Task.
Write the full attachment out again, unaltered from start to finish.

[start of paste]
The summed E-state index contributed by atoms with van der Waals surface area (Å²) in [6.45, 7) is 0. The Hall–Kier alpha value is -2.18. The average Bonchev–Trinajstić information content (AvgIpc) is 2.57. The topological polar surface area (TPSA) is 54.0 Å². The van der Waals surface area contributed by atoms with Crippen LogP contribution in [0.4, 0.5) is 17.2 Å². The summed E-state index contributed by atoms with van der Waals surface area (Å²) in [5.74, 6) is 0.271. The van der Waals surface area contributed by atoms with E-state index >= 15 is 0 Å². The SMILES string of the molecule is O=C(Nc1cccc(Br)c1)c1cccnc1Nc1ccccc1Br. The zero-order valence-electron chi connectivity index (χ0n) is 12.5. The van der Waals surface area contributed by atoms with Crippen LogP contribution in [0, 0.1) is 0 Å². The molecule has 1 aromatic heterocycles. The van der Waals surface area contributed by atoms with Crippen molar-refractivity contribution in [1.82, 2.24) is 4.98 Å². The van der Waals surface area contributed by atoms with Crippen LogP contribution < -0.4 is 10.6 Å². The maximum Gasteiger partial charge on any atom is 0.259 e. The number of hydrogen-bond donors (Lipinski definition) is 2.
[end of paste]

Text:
The summed E-state index contributed by atoms with van der Waals surface area (Å²) in [6.45, 7) is 0. The Hall–Kier alpha value is -2.18. The average Bonchev–Trinajstić information content (AvgIpc) is 2.57. The topological polar surface area (TPSA) is 54.0 Å². The van der Waals surface area contributed by atoms with Crippen LogP contribution in [0.4, 0.5) is 17.2 Å². The summed E-state index contributed by atoms with van der Waals surface area (Å²) in [5.74, 6) is 0.271. The van der Waals surface area contributed by atoms with E-state index >= 15 is 0 Å². The SMILES string of the molecule is O=C(Nc1cccc(Br)c1)c1cccnc1Nc1ccccc1Br. The zero-order valence-electron chi connectivity index (χ0n) is 12.5. The van der Waals surface area contributed by atoms with Crippen LogP contribution in [0, 0.1) is 0 Å². The molecule has 1 aromatic heterocycles. The van der Waals surface area contributed by atoms with Crippen molar-refractivity contribution in [1.82, 2.24) is 4.98 Å². The van der Waals surface area contributed by atoms with Crippen LogP contribution < -0.4 is 10.6 Å². The maximum Gasteiger partial charge on any atom is 0.259 e. The number of hydrogen-bond donors (Lipinski definition) is 2.